Using Authentication Keys to Ensure Secure Communications

If nodal traffic must cross over an insecure network, you might consider using authentication keys to secure communication. You can do this by editing the authkeys file. The structure of this file is really simple; you need just two lines of configuration. In the first line, you specify which type of authentication needs to be used. For this purpose, you can choose between crc, shal, and md5. crc is the ideal solution for a secure network; it doesn't offer any real security and therefore is the fastest option for use on a secure network. It just adds a cyclic redundancy check to all packets to make sure packets that are received have not been transformed while in transit. The other two options are shal and md5. Both are secure, so it doesn't really matter which one you use. In Listing 29-4, you see all the relevant lines that can be created in /etc/ha.d/authkeys to ensure that authentication can take place in a secure manner. Note that a long and complicated key is used in the example; the longer the key, the more difficult it is to break it using brute force.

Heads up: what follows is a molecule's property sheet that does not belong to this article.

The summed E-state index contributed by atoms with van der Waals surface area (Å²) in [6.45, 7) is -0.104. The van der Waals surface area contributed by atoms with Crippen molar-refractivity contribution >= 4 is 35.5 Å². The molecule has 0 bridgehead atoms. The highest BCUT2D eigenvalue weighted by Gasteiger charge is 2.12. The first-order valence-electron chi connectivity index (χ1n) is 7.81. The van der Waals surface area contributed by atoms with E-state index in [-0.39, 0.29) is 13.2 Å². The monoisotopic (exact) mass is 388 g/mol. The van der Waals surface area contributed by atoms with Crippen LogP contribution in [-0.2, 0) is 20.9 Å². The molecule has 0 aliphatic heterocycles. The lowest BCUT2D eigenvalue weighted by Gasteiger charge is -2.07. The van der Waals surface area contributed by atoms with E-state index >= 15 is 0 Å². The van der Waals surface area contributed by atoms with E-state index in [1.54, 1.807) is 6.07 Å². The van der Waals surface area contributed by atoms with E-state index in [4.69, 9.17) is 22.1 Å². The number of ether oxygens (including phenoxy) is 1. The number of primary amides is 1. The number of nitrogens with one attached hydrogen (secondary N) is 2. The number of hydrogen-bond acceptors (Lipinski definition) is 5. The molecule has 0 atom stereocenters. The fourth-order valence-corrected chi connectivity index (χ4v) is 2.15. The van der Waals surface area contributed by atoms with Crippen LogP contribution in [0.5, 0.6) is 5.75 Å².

Listing 29-4. Example Contents of the authkeys File auth 3 #1 crc

#2 shal secret 3 md5 h3artb3ats3cur3k3y

In this example, you see that the type of authentication that has to be used is referred to on the line auth 3. The 3 refers to the third line in the configuration file (or better, to the line in the configuration file that starts with a 3), where md5 authentication is configured for the use of a shared secret. After creating this file on one of the nodes, you can copy it to the other node. You have to do this, because in a Heartbeat environment, all configuration files on all servers always must be the same. Use scp as in the following example to do this:

scp /etc/ha.d/authkeys othernode:/etc/ha.d

As a last step, you need to ensure that the permission mode for the files is set to 600 on both nodes. Use the following command to accomplish this:

chmod 600 /etc/ha.d/authkeys

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